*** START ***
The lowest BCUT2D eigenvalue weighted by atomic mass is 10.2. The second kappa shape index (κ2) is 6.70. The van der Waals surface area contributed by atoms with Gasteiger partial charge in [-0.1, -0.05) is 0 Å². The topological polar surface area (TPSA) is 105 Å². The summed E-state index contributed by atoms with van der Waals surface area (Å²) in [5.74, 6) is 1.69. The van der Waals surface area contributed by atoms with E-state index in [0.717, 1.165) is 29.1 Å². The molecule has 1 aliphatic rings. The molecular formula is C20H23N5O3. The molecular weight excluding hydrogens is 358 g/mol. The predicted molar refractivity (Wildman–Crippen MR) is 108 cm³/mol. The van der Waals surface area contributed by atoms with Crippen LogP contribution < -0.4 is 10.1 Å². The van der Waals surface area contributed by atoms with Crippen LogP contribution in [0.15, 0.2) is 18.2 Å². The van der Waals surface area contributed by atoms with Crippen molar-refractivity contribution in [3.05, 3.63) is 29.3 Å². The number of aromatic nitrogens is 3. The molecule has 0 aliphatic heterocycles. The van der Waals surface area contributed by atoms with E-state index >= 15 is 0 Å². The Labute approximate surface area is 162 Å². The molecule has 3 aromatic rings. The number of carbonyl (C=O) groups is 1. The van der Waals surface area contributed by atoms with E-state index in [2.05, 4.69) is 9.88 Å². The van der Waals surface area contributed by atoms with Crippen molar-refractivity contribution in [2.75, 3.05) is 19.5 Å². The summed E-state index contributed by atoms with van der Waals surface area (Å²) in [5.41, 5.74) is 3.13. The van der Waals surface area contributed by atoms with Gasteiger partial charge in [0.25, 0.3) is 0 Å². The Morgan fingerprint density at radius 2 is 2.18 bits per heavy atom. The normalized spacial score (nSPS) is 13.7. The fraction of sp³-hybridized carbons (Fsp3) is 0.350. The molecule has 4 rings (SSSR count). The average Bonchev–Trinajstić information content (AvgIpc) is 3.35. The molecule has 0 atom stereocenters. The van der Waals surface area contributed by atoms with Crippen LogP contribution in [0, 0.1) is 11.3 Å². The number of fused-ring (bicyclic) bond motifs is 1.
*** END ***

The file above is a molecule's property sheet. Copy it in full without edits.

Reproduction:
The lowest BCUT2D eigenvalue weighted by atomic mass is 10.2. The second kappa shape index (κ2) is 6.70. The van der Waals surface area contributed by atoms with Gasteiger partial charge in [-0.1, -0.05) is 0 Å². The topological polar surface area (TPSA) is 105 Å². The summed E-state index contributed by atoms with van der Waals surface area (Å²) in [5.74, 6) is 1.69. The van der Waals surface area contributed by atoms with E-state index in [0.717, 1.165) is 29.1 Å². The molecule has 1 aliphatic rings. The molecular formula is C20H23N5O3. The molecular weight excluding hydrogens is 358 g/mol. The predicted molar refractivity (Wildman–Crippen MR) is 108 cm³/mol. The van der Waals surface area contributed by atoms with Crippen LogP contribution < -0.4 is 10.1 Å². The van der Waals surface area contributed by atoms with Crippen LogP contribution in [0.15, 0.2) is 18.2 Å². The van der Waals surface area contributed by atoms with Crippen molar-refractivity contribution in [3.05, 3.63) is 29.3 Å². The number of aromatic nitrogens is 3. The molecule has 0 aliphatic heterocycles. The van der Waals surface area contributed by atoms with E-state index >= 15 is 0 Å². The Labute approximate surface area is 162 Å². The molecule has 3 aromatic rings. The number of carbonyl (C=O) groups is 1. The van der Waals surface area contributed by atoms with E-state index in [2.05, 4.69) is 9.88 Å². The van der Waals surface area contributed by atoms with Crippen molar-refractivity contribution in [2.75, 3.05) is 19.5 Å². The summed E-state index contributed by atoms with van der Waals surface area (Å²) in [5.41, 5.74) is 3.13. The van der Waals surface area contributed by atoms with Gasteiger partial charge in [0.25, 0.3) is 0 Å². The Morgan fingerprint density at radius 2 is 2.18 bits per heavy atom. The normalized spacial score (nSPS) is 13.7. The fraction of sp³-hybridized carbons (Fsp3) is 0.350. The molecule has 4 rings (SSSR count). The average Bonchev–Trinajstić information content (AvgIpc) is 3.35. The molecule has 0 atom stereocenters. The van der Waals surface area contributed by atoms with Crippen LogP contribution in [0, 0.1) is 11.3 Å². The number of fused-ring (bicyclic) bond motifs is 1.